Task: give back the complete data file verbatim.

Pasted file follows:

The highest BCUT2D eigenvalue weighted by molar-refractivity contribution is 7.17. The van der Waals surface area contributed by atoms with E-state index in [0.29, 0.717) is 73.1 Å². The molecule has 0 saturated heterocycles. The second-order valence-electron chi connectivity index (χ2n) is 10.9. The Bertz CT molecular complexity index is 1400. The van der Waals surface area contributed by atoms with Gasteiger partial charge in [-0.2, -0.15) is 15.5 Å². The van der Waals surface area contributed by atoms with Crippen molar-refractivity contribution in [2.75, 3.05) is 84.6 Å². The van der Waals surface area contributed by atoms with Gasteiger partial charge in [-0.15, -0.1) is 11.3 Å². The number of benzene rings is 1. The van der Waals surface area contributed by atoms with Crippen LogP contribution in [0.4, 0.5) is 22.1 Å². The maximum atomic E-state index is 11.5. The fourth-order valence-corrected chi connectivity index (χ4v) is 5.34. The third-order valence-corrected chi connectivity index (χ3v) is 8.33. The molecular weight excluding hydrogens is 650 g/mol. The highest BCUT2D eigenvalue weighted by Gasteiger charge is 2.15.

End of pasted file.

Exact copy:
The highest BCUT2D eigenvalue weighted by molar-refractivity contribution is 7.17. The van der Waals surface area contributed by atoms with E-state index in [0.29, 0.717) is 73.1 Å². The molecule has 0 saturated heterocycles. The second-order valence-electron chi connectivity index (χ2n) is 10.9. The Bertz CT molecular complexity index is 1400. The van der Waals surface area contributed by atoms with Gasteiger partial charge in [-0.2, -0.15) is 15.5 Å². The van der Waals surface area contributed by atoms with Crippen molar-refractivity contribution in [2.75, 3.05) is 84.6 Å². The van der Waals surface area contributed by atoms with Gasteiger partial charge in [-0.15, -0.1) is 11.3 Å². The number of benzene rings is 1. The van der Waals surface area contributed by atoms with Crippen LogP contribution in [0.4, 0.5) is 22.1 Å². The maximum atomic E-state index is 11.5. The fourth-order valence-corrected chi connectivity index (χ4v) is 5.34. The third-order valence-corrected chi connectivity index (χ3v) is 8.33. The molecular weight excluding hydrogens is 650 g/mol. The highest BCUT2D eigenvalue weighted by Gasteiger charge is 2.15.